Archive for May, 2009
Complaints about an imbalance in the levels of EU engagement in the Southern neighbourhood compared to the Eastern neighbourhood are wide-spread. The new EU member states like to point to the fact that EU funding for the Mediterranean neighbours is much bigger than for the Eastern neighbours; and EU diplomatic engagement in the Middle Eastern conflicts (be it the Israeli-Palestine conflict or Lebanon) has been much less shy than in the post-Soviet space.
But Southern EU member states also have their grudges. The Portuguese EU presidency in 2007 gave a sense of it. Many in Portugal think (and here) that the EU has spent almost twenty years cajoling and baby-sitting the Eastern neighbours of the day (beginning with Central Europe which is already in the EU, and then the Balkans), and now it is time to turn to the South where a “new” generation of threats such as terrorism, migration and conflicts are threatening Europe.
Two recent EU summits with their neighbours provide a good snapshot of the balance of priorities and the foreign policy solidarity gap: the July 2008 summit of the Union of Mediteranean in Paris and the May 2009 summit of the Eastern Partnership in Prague. Read the rest of this entry »
For years all observers of EU-Russia relations got used to waiting with angst the next EU-Russia summit (which happens twice a year under each presidency). All recent EU-Russia summits had some spice to them. In May 2007, under the German presidency, Angela Merkel took a principled stance on democracy and played tough with Putin. A few days after that summit, Jose Socrates, the Portuguese PM (and the next EU presidency) was offered the best diplomatic treatment in Moscow – the Kremlin was closed to visitors so that Jose Socrates could jog in the inner sanctum of the Russian state. After that, many expected the EU-Russia summit under the Portuguese presidency to step back from Merkel’s principled stance on Russia. Then there was the first EU-Russia summit with president Medvedev in June 2008 when many hoped it would be the beginning of a post-Putin era; and then the first summit after the Georgia war under the French presidency in November 2008.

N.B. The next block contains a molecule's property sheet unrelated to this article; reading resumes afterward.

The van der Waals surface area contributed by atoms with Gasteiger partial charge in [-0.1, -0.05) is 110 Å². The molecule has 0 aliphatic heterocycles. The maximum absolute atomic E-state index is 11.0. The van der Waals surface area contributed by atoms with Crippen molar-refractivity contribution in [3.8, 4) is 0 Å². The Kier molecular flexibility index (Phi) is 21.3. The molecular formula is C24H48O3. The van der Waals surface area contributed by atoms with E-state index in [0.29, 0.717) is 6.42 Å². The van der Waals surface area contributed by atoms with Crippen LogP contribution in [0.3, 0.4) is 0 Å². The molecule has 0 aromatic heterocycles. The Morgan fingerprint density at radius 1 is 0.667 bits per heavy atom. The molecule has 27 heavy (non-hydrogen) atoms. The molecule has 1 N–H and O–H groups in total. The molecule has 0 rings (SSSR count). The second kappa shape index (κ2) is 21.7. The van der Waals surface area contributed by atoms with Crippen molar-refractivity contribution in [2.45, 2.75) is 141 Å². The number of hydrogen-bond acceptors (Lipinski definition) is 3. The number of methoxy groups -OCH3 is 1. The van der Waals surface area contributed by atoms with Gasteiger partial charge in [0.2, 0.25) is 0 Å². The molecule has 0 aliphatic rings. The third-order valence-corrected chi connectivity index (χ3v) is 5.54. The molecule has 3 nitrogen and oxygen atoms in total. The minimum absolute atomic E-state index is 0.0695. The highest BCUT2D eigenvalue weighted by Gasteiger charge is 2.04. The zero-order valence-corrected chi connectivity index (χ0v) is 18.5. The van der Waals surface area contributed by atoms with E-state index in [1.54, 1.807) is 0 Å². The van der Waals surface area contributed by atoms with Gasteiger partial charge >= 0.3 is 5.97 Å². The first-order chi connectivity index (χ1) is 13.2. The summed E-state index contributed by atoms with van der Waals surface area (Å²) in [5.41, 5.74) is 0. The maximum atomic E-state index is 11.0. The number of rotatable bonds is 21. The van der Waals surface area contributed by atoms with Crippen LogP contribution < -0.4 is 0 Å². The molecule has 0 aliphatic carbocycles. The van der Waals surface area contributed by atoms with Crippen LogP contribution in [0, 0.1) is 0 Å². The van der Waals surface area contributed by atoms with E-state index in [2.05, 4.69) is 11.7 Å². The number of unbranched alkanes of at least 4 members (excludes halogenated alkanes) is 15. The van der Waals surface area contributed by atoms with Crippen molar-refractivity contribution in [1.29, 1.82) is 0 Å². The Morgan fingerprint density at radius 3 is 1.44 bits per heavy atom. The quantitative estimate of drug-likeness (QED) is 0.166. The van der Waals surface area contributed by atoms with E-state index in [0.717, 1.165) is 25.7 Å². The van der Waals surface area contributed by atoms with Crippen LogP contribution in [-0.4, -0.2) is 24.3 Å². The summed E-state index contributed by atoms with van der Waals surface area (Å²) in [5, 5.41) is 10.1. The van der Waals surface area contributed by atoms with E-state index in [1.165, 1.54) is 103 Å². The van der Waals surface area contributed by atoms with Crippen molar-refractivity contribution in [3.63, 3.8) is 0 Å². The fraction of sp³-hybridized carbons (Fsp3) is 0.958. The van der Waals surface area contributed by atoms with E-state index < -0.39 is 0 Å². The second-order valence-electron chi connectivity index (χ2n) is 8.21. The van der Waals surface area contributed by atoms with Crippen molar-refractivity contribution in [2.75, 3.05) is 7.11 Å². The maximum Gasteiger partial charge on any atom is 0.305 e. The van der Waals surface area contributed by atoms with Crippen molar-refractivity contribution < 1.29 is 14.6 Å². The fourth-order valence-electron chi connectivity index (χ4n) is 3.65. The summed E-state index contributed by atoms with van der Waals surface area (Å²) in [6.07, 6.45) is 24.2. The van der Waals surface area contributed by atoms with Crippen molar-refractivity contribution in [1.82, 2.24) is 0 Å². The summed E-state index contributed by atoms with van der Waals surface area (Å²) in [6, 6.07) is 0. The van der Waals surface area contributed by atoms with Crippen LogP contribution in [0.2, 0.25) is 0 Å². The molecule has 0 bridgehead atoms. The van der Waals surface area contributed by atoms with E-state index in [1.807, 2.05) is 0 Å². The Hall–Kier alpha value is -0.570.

But there is little spice in the EU-Russia summit taking place in Khabarovsk on 21/22 May. It seems like a very quiet event. There is not angst, no media hype, no nerves and little hope around it. Why? Read the rest of this entry »
As Moldova and Georgia are plunging into political crisis, increasing polarisation, and growing tensions between the government and opposition EU’s priorities in these countries suddenly look different than a few months ago. This is clearly captured by what the EU special representatives (EUSR) to these countries are doing. If EU special representatives for South Caucasus and Moldova were appointed (in 2003 and 2005 respectively) to deal primarily with secessionist conflicts, now they have to deal primarily with domestic political crises.
When Georgia plunged into crisis in November 2007, Peter Semneby, EUSR for South Caucasus, flew immediately to Tbilisi and sought to diffuse the crisis by mediating between government and opposition. As the opposition launched again a series to rallies to unseat president Saakashvili less than two months ago, Peter Semneby is trying again to diffuse the crisis through mediation. Read the rest of this entry »
Jan Zielonka argued in his book “Europe as Empire” that Europe is becoming a neo-medieval empire with ‘overlapping authorities, divided sovereignty, diversified institutional arrangements, and multiple identities’ with ‘fuzzy cultural, economic and political borders between the enlarged Union and its new neighbours further east and south east’. Indeed, the medieval parallel is useful in thinking about Europe’s borders, but a more accurate comparison is probably to think about medieval fortresses, not borders.
Exporting border controls
A fortress has multiple lines of defence – a dungeon as the hard nucleus and defensive walls, but also external fortifications such as ditches or earthworks (see a formidable fortress, left). The EU has been developing a similarly multilayered system of border management and protection with elements of outside fortifications. With the Schengen area as the dungeon, non-Schengen EU member states such as Romania and Bulgaria (and the other new EU states until December 2007) already separated from the outside world by a strong visa wall, the EU has started to build outside fortifications. Read the rest of this entry »